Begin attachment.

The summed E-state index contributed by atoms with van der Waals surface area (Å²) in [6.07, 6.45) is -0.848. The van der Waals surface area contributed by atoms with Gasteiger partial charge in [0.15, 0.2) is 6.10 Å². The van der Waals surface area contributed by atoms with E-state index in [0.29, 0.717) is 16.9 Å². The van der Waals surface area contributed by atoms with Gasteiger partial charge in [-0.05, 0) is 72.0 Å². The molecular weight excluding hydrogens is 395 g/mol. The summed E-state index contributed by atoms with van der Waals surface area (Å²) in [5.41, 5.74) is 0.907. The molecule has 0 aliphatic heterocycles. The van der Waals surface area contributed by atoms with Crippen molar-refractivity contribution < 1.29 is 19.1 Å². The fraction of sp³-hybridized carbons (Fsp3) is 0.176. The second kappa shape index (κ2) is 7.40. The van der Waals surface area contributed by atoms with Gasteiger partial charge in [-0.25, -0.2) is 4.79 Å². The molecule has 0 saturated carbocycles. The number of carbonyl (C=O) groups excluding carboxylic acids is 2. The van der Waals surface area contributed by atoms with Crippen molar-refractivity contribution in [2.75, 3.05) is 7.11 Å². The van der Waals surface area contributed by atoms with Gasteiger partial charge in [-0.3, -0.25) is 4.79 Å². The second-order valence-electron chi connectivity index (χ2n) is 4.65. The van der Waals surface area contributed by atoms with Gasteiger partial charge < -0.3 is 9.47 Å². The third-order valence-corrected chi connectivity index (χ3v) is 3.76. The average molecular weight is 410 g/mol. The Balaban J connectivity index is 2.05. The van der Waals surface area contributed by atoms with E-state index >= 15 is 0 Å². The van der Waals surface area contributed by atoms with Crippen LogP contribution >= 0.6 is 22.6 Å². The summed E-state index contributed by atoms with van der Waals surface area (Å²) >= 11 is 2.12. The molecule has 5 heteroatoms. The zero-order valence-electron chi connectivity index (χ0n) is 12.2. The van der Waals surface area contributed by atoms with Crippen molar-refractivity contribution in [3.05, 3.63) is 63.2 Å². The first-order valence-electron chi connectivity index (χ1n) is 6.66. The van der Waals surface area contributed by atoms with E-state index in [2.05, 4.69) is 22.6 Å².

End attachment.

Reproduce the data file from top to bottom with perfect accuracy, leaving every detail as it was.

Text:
The summed E-state index contributed by atoms with van der Waals surface area (Å²) in [6.07, 6.45) is -0.848. The van der Waals surface area contributed by atoms with Gasteiger partial charge in [0.15, 0.2) is 6.10 Å². The van der Waals surface area contributed by atoms with E-state index in [0.29, 0.717) is 16.9 Å². The van der Waals surface area contributed by atoms with Gasteiger partial charge in [-0.05, 0) is 72.0 Å². The molecular weight excluding hydrogens is 395 g/mol. The summed E-state index contributed by atoms with van der Waals surface area (Å²) in [5.41, 5.74) is 0.907. The molecule has 0 aliphatic heterocycles. The van der Waals surface area contributed by atoms with Crippen molar-refractivity contribution < 1.29 is 19.1 Å². The fraction of sp³-hybridized carbons (Fsp3) is 0.176. The second kappa shape index (κ2) is 7.40. The van der Waals surface area contributed by atoms with Gasteiger partial charge in [-0.25, -0.2) is 4.79 Å². The molecule has 0 saturated carbocycles. The number of carbonyl (C=O) groups excluding carboxylic acids is 2. The van der Waals surface area contributed by atoms with Crippen molar-refractivity contribution in [2.75, 3.05) is 7.11 Å². The van der Waals surface area contributed by atoms with Gasteiger partial charge in [-0.3, -0.25) is 4.79 Å². The second-order valence-electron chi connectivity index (χ2n) is 4.65. The van der Waals surface area contributed by atoms with Gasteiger partial charge < -0.3 is 9.47 Å². The third-order valence-corrected chi connectivity index (χ3v) is 3.76. The average molecular weight is 410 g/mol. The Balaban J connectivity index is 2.05. The van der Waals surface area contributed by atoms with E-state index >= 15 is 0 Å². The van der Waals surface area contributed by atoms with Crippen LogP contribution >= 0.6 is 22.6 Å². The summed E-state index contributed by atoms with van der Waals surface area (Å²) >= 11 is 2.12. The molecule has 5 heteroatoms. The zero-order valence-electron chi connectivity index (χ0n) is 12.2. The van der Waals surface area contributed by atoms with Crippen molar-refractivity contribution in [3.05, 3.63) is 63.2 Å². The first-order valence-electron chi connectivity index (χ1n) is 6.66. The van der Waals surface area contributed by atoms with E-state index in [2.05, 4.69) is 22.6 Å².